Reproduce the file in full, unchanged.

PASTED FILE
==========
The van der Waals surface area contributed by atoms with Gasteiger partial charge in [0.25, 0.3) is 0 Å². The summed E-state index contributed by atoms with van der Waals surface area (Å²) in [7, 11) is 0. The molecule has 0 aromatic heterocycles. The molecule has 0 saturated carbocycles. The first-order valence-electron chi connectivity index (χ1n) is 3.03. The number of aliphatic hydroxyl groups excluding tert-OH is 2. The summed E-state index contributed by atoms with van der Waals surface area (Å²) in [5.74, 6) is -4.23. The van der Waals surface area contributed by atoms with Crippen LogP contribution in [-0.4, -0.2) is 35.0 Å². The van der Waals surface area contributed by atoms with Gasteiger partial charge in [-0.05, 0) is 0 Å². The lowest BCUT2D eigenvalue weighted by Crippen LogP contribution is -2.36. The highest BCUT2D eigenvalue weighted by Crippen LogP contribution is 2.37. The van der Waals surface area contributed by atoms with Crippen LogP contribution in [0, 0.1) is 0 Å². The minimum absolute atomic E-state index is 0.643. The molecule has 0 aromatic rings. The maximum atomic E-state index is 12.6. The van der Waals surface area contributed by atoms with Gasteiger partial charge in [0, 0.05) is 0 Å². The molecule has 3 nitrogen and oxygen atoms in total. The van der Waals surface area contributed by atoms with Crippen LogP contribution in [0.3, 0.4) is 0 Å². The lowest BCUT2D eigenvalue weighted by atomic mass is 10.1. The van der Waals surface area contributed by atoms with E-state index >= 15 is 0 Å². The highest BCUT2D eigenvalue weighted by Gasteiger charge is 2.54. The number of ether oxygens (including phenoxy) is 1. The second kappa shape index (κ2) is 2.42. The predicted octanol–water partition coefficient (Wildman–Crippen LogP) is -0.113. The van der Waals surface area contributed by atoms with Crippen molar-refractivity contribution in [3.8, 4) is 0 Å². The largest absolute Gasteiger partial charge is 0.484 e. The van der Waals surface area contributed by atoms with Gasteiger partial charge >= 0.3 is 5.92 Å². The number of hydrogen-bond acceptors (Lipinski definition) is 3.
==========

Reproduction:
The van der Waals surface area contributed by atoms with Gasteiger partial charge in [0.25, 0.3) is 0 Å². The summed E-state index contributed by atoms with van der Waals surface area (Å²) in [7, 11) is 0. The molecule has 0 aromatic heterocycles. The molecule has 0 saturated carbocycles. The first-order valence-electron chi connectivity index (χ1n) is 3.03. The number of aliphatic hydroxyl groups excluding tert-OH is 2. The summed E-state index contributed by atoms with van der Waals surface area (Å²) in [5.74, 6) is -4.23. The van der Waals surface area contributed by atoms with Crippen LogP contribution in [-0.4, -0.2) is 35.0 Å². The van der Waals surface area contributed by atoms with Gasteiger partial charge in [-0.05, 0) is 0 Å². The lowest BCUT2D eigenvalue weighted by Crippen LogP contribution is -2.36. The highest BCUT2D eigenvalue weighted by Crippen LogP contribution is 2.37. The van der Waals surface area contributed by atoms with Crippen LogP contribution in [0, 0.1) is 0 Å². The minimum absolute atomic E-state index is 0.643. The molecule has 0 aromatic rings. The maximum atomic E-state index is 12.6. The van der Waals surface area contributed by atoms with Gasteiger partial charge in [0, 0.05) is 0 Å². The molecule has 3 nitrogen and oxygen atoms in total. The van der Waals surface area contributed by atoms with Crippen LogP contribution in [0.3, 0.4) is 0 Å². The lowest BCUT2D eigenvalue weighted by atomic mass is 10.1. The van der Waals surface area contributed by atoms with E-state index >= 15 is 0 Å². The highest BCUT2D eigenvalue weighted by Gasteiger charge is 2.54. The number of ether oxygens (including phenoxy) is 1. The second kappa shape index (κ2) is 2.42. The predicted octanol–water partition coefficient (Wildman–Crippen LogP) is -0.113. The van der Waals surface area contributed by atoms with Crippen molar-refractivity contribution in [3.8, 4) is 0 Å². The largest absolute Gasteiger partial charge is 0.484 e. The van der Waals surface area contributed by atoms with Gasteiger partial charge >= 0.3 is 5.92 Å². The number of hydrogen-bond acceptors (Lipinski definition) is 3.